If any of you lack wisdom, let him ask of God, that giveth to all men liberally, and upbraideth not; and it shall be given him. –James 1:5
Since the recent news of the Priesthood Session being broadcast live, I have been seriously considering attending the standby line of Priesthood Session of General Conference. Strange timing right? Even though LDS Church Spokesperson Ruth Todd was unable to honor Ordain Women’s request for tickets, I think I should be there. I feel reminded of the story in the scriptures when children are brought to Jesus, but were rebuked by his disciples, and Jesus replied, “Suffer little children to come unto me and rebuke them not.” I feel that if Jesus were to address Ordain Women, it would be in a similar manner. I like to imagine that He would invite all to hear his messages in the conference center. So I want to show my support for the people involved in Ordain Women. I want to add my voice to those who petition for more light and truth. I want to follow the words of Jesus, “Ask, and it shall be given you; seek, and ye shall find; knock, and it shall be opened unto you: For every one that asketh receiveth; and he that seeketh findeth; and to him that knocketh it shall be opened.” I won’t believe anyone who tells me that asking questions makes me an apostate. I truthfully, honestly, painstakingly am looking for answers, for doctrine concerning women and the priesthood. So far I see differing counsel regarding women, but I do not see the doctrine.
I see things like:
-Women will never have the priesthood. Men get the priesthood, women get to be mothers.
-Women have access to the priesthood through their husbands.
-Women have the priesthood in the temple.
-Women have access to the priesthood through the powers of procreation, childbirth, and breastfeeding.
-Women do not have the priesthood because they are happy as they are, they haven’t agitated for it.
-Women, like Deborah in the Old Testament, only are given access to priesthood keys when there aren’t any willing and righteous men on the Earth.
-Women, in the early days of the church, were ordained to the priesthood and could give blessings of healing, as well as preside over important events, like childbirth.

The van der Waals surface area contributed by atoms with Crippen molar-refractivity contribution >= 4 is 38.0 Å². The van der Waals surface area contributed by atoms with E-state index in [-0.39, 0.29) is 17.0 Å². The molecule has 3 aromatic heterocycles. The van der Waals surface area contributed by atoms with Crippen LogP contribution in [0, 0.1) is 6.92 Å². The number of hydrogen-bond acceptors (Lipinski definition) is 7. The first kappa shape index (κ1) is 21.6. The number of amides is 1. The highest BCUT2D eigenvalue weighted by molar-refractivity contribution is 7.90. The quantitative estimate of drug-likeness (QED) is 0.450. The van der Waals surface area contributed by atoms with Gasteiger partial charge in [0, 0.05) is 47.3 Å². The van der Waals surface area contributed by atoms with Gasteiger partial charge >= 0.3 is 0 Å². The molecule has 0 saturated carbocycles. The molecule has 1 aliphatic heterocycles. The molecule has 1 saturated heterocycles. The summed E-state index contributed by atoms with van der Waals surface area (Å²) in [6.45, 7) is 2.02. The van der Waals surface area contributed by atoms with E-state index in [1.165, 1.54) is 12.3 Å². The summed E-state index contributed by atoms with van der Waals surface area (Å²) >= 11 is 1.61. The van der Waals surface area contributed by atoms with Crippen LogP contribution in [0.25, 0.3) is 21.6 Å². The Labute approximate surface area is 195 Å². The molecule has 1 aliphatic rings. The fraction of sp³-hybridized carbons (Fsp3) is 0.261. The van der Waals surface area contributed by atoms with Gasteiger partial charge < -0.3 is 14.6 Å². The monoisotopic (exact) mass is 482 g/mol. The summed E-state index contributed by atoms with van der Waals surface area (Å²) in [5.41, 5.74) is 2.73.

Can you see why I’m confused?
As far as my opinion goes of women receiving the priesthood, I remain ambivalent. I do not know if women are to have the priesthood or not, and this is why I’d like to add my voice to others who seek our leaders to give us a clearer direction. I understand and agree with the arguments on the popular post on fMh, 10 Common Arguments Against Women’s Ordination in the LDS Church. I also appreciate the line of thinking found on a post by Women in the Scriptures titled The Importance of Birth. I love the symmetry displayed by saying that women are given the power to bring souls into this world, while men, through the power of the priesthood are given the power to lead souls out of this world. But this post is more or less speculation, not doctrine.
I know that women have been counseled that in lieu of priesthood power, they are given the power to nurture. I find the term ‘to nurture’, as church culture has defined it, to be nebulous. I think there are nearly as many definitions or examples of nurturing as there are people. I don’t mean to dismiss the power to nurture, as seen here from a post I wrote previously. Nurturing IS important, but nurturing is not something that only women are blessed with the capacity to do. Men nurture and there is always a need for them to nurture. The most recent BYU Magazine included an article titled Changing Diapers, Washing Dishes, Wiping Tears which concluded that based on a recent study, “when husbands are more involved with child rearing, both they and their wives are more content with the division of labor and, in turn, both report higher-quality marriages.” Let us stop telling women that they only have the power to nurture. All have the power to nurture and we look to Christ, a man, as our greatest example of doing so.
I hope and pray for inspired counsel this coming conference concerning women. I hope and pray that members of the church can recognize other members’ struggles without dismissing them with an accompanying label of ‘apostate’. I hope and pray for clarity for myself, my sisters, and my church.